have all grown too sophisticated; if so, we are losing something—and
something very well worth keeping. The Second time I saw Marie Loftus
was at the Chelsea Palace, about two years ago. I saw her do a “Man and
Woman” act, one half of her dressed as a woman, the other half as a man.
These “two” people fought together—it was a masterpiece. I shall never
forget the unstinted praise which it called forth from Harry, who was
with me. I saw her not long ago, not on the stage; she was then looking
forward to an operation on her eyes, which she hoped would make it
possible for her to “work” again. Whether she does so or not, I shall
always look back on those two evenings—one at the Tivoli, the other many
years later at Chelsea—as occasions when I saw a very brilliant artist
at work.

SIR HENRY IRVING.—I saw him first when I stayed with Florrie Toole, when
I first went on the stage, and Irving came to see her father. I do not
remember anything he said or anything he did, but I do remember the
impression which the appearance of the two men (and, after all, it was
more truly an indication of their character than it is of most people)
made upon me. Toole, short and eminently cheerful—you could not imagine
him anything but what he was, a natural comedian, with all a comedian’s
tricks of speech; and Irving, tall, thin, with something of the monastic
appearance, which stood him in such good stead in “Becket”, dignified,
and to all but his friends rather aloof. And the one attracted the other
so that they were unchangeable friends. I have heard that Irving could
be very bitter, very cruelly sarcastic: I know he could be the most
truly courteous gentleman who ever stepped, and I will give an instance
which was one of the finest illustrations of “fine manners” that I ever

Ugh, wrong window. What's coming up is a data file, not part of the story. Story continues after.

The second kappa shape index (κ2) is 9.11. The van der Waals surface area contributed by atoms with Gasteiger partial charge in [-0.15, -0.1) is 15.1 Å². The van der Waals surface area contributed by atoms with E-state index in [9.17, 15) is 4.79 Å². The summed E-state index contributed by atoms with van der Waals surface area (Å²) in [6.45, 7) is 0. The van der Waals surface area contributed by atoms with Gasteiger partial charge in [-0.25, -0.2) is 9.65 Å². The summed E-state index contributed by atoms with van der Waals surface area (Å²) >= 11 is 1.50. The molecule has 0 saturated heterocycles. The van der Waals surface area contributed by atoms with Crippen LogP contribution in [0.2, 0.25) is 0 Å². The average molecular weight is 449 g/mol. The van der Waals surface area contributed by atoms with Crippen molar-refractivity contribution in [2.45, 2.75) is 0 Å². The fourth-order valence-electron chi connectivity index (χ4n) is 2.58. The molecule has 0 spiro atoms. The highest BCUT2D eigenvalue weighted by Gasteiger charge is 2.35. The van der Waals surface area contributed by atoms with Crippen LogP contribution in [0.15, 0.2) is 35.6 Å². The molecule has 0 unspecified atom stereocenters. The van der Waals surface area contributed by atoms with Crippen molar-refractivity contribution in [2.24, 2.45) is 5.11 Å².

witnessed. A most wonderful luncheon was given at the Savoy to Mr. Joe
Knight, a critic, on his retirement. The whole of the theatrical
profession was there, and Irving was in the chair. Harry and I were
present. He was rather unhappy at the time, because he had been “pilled”
for the Garrick Club; he felt it very much—much more then than he would
have done a few years later. He was quite young then, and took it rather
to heart. After the lunch we went up to speak to Sir Henry, who, as he
shook hands with Harry, said in a tone half humorous, half sardonic, and
wholly kindly, “I understand you have been honoured by the Garrick Club
as I have been”; adding, still more kindly, “only to me it happened
twice.” If anything could have salved the smart in Harry’s mind it was
to know he shared the treatment which had been given to Sir Henry
Irving; that is why I cite this incident as an example of real courtesy.

H. B. IRVING.—Often so detached that his very detachment was mistaken
for rudeness or unkindness; with mannerisms which, to those who did not
know him, almost blotted out the very genuine goodness of heart which
lay underneath them. Yet again with a queer lack of knowledge of “who
people were” and what went on around him, as the following story will
show. This was told me by a man who knew him well and witnessed the
incident. “Harry” Irving was playing _Waterloo_ on the variety stage,
and on the same “bill”, on this particular week, were George Chirgwin
(the White-Eyed Kaffir) and Marie Lloyd. One evening there was a knock
at the door of Irving’s dressing-room, and a dresser told him “Miss
Lloyd would like to speak to you in her dressing-room, please, sir!” “H.
B.” turned to James Lindsay, who was in the room, and asked blandly,
“Who is Miss Lloyd, Jimmy? Ought I to answer the summons? I don’t know
her, do I?” Jimmy explained that Miss Lloyd was certainly accustomed to
people coming when she sent for them, and that “anyway she was
distinctly a lady to meet, if the opportunity arose”. Irving went, and
was away for over half an hour; when he returned he sat down and said
earnestly, “You were quite right. She _is_ distinctly a lady to know.
Most amusing. I must meet her again. Her humour is worth hearing,
perhaps a little—er—but still most amusing.” “But why did she want you
at all?” Jimmy asked. “Ah!” said Irving, “that is the really amusing
thing! She didn’t want me! She really wanted a man called _George
Chirgwin_, who is apparently a friend of hers. The dresser mixed the
names, poor fool.” The sequel is from Marie Lloyd herself. Someone asked
her about the incident. “I remember,” she said, “I remember it quite
well. I sent for Chirgwin, to have a chat, and in walks this other